The Failure of the International Community

International Community


The leaders of the Yugoslav republics must bear the responsibility for the wars that crippled the country. But it must be noted that the international community was incompetent in its response to the problems. What were the major powers doing when tensions increased and the conflict started?

The United States had been aware of Milosevic’s plan for a Greater Serbia since his rise to power in 1987 and in 1990 the CIA had already warned that Yugoslavia would fall apart. The United States pushed the European Community to take the lead, believing the Europeans had more leverage to avert the crisis.

It is important to note that other world events occurring at the same time may have detracted from the problems in Yugoslavia. Most notably, the Gulf War and the dissolution of the USSR. The ultimate failure being that the European Community failed to detect the problem and its seriousness and complexity before it was too late. In a post-Cold War world, insufficient institutions for conflict resolutions existed and lacking in the necessary skills to handle the task. Before 1991 Yugoslav politicians wanted European membership. The European Community had the power to use this to their advantage in the negotiations for a comprehensive settlement for Yugoslavia in its entirety but they failed to do so.

When eventually the European Community paid attention, it seized the opportunity to show the world it was Europe’s premier security institution. A mission was sent to Serbia to mediate for a political resolution, but it was much too late as Slovenia and Croatia were already on the verge of independence.

The power of the European Community was marred by its lack of unity. Whilst Britain and France wanted to maintain Yugoslav unity, they naturally sided with Serbia for a remodelled federation. However, Germany and Austria, with their historic, cultural and religious ties to Slovenia and Croatia, showed more sympathy for their ambitions of self-determination.  Internal debates prevented decisive and speedy response to the looming crisis. In June 1992 the European Community voted not to recognise the independence of Slovenia and Croatia but, by November as fighting intensified, Germany advocated independence and therefore changing the recognition of the conflict to an international audience. Immense pressure was placed on other Western powers to recognise the two states and therefore bringing to the forefront the territorial rights of the Serb minority in Croatia. This led Bosnia to strive for an independence which it was not able to survive.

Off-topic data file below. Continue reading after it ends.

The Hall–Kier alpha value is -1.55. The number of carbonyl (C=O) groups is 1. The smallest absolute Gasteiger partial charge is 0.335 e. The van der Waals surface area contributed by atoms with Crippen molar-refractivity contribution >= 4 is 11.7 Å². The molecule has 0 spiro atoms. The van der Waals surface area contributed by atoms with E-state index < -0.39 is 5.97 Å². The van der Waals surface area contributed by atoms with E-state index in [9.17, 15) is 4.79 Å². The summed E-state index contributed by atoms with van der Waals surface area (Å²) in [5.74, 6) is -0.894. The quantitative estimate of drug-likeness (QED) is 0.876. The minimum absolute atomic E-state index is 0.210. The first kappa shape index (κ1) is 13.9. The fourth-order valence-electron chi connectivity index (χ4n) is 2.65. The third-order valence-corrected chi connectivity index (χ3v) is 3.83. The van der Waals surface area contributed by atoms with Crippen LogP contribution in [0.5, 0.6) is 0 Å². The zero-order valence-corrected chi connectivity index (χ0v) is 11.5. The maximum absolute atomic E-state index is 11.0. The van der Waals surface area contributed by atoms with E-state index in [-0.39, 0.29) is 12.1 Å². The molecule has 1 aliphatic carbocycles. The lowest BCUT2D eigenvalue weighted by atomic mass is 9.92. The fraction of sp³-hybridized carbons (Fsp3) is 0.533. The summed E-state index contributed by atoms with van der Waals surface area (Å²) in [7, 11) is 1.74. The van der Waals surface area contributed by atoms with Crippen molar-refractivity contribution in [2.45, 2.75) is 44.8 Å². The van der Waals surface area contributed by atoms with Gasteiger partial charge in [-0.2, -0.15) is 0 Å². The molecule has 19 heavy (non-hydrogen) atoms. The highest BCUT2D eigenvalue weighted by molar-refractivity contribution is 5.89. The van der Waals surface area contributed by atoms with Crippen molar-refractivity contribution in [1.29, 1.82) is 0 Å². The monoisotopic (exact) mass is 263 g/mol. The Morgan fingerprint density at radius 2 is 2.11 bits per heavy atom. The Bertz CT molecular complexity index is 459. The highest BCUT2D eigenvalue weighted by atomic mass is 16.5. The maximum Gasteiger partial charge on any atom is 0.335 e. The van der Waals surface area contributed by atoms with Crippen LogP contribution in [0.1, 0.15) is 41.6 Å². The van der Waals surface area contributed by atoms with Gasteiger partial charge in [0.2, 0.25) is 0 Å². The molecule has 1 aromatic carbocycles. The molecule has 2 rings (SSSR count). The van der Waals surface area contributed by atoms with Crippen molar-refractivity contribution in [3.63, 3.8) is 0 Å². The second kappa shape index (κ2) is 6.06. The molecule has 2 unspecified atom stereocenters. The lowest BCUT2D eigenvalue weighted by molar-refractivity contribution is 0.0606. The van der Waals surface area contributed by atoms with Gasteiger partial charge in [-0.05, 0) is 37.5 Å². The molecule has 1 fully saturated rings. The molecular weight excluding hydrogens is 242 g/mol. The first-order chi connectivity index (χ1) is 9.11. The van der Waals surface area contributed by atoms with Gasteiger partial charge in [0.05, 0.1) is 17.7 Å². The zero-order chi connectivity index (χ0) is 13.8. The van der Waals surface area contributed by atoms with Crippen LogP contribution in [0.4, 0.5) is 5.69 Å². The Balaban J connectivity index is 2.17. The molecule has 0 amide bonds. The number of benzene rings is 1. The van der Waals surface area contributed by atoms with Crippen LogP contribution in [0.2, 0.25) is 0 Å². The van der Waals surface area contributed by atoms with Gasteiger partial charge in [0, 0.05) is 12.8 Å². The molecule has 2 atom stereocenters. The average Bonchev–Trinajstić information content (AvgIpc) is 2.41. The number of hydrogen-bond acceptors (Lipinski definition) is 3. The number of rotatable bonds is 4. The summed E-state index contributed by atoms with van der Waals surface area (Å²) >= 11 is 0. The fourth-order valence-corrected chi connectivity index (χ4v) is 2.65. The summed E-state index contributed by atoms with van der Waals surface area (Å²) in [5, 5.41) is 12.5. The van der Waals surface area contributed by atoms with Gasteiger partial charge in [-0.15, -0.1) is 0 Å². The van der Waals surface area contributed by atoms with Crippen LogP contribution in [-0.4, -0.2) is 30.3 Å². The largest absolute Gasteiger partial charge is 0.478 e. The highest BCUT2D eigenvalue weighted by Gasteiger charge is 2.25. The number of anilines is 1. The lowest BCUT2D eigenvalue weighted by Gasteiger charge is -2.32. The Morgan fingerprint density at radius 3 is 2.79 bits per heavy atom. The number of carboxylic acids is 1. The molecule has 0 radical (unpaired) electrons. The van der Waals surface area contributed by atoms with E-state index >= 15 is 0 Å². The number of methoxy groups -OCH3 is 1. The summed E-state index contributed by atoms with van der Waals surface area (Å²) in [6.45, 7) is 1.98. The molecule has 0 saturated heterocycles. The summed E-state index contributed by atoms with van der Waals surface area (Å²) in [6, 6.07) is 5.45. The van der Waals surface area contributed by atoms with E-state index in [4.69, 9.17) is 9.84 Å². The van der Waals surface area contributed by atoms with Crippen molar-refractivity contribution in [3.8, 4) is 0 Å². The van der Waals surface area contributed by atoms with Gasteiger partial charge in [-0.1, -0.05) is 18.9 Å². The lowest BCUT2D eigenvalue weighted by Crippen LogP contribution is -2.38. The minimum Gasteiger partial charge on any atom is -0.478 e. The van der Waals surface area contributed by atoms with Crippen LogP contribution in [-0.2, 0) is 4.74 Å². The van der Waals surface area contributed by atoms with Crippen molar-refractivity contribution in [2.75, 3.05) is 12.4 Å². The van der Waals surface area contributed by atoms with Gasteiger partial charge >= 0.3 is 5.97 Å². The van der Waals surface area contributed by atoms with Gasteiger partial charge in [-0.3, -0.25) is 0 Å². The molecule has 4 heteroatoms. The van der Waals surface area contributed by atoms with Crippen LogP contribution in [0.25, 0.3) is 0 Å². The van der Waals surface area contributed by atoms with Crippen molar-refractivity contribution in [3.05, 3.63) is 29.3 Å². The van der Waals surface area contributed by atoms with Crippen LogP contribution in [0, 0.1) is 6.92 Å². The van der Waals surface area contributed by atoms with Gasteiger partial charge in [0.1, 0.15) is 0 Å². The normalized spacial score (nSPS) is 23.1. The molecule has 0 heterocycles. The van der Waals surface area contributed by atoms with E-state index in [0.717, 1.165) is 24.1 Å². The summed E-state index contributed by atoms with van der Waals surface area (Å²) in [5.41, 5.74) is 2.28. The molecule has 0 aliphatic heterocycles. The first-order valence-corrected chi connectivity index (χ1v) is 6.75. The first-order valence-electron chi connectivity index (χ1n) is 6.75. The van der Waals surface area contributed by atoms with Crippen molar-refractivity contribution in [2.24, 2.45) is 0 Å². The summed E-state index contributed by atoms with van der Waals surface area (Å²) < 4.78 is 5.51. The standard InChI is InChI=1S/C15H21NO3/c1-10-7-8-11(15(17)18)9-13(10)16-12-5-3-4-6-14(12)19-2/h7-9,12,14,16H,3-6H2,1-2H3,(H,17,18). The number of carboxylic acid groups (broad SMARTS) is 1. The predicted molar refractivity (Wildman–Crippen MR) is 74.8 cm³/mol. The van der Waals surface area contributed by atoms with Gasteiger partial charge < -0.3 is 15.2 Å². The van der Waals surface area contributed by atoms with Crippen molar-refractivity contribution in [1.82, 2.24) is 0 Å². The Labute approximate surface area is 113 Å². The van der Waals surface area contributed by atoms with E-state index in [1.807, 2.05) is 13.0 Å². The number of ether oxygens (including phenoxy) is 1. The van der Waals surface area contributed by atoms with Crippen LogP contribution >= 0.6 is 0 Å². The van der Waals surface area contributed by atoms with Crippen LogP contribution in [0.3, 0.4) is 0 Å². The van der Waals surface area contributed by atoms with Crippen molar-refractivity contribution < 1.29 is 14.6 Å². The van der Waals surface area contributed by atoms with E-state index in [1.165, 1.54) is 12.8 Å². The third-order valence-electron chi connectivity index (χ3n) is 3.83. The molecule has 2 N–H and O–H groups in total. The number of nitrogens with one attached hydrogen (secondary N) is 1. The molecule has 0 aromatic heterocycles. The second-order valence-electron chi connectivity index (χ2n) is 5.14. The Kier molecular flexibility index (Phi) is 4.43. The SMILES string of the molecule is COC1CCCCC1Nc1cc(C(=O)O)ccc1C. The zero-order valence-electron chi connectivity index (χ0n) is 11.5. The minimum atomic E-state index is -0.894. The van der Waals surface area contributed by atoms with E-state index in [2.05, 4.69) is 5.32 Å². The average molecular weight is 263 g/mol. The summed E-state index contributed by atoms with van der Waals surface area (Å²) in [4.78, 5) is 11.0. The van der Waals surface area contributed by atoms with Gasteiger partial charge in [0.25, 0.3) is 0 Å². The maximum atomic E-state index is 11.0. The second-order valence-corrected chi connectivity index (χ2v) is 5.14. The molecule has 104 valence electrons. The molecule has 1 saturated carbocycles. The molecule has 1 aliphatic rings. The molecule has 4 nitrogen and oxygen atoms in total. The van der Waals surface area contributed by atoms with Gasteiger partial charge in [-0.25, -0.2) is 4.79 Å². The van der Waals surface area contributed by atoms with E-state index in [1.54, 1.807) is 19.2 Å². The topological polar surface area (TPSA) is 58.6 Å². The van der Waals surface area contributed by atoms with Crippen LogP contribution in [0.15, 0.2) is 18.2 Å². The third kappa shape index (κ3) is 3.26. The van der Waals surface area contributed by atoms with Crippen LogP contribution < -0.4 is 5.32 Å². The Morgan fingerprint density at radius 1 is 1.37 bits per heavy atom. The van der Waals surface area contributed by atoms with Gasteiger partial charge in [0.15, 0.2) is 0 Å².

The European Community lacked appropriate instruments for crisis management, and with its diplomatic and peacekeeping efforts proving unsuccessful, they handed over to the United Nations in the last months of 1991. But the European Community was not the only multilateral organisation to fail. The Conference on Security and Cooperation in Europe (CSCE), unable to reach agreement quickly passed the problem to the European Community. The West European Union (WEU) was also lacking in resources and structure to tackle major peacekeeping. NATO had the capabilities but its member governments were unwilling to act. Eventually it lost credibility by issuing threats and being able to back them up.

Lacking any clear perspective on Bosnia’s future, the international community was unable to achieve a coherent strategy for the country. The only agreement was that significant military intervention was out of the question. It appeared that the risks outweighed the benefits and therefore little political will to act forcibly was the outcome.

Besides this, any large scale military operation would have to include the United States. Yet the US had little to gain politically from their involvement in the conflict. During the Presidential campaign in 1992, Clinton encouraged hope of intervention if voted into power, but once in power failed to act until Bosnia was in no position to refuse their air strikes.

Eventually western intervention was confined to very limited aims; contain the crisis, provide humanitarian aid and to avoid prolonged military intervention. As a result, the provision of durable solutions to the core problems were progressively beyond reach.


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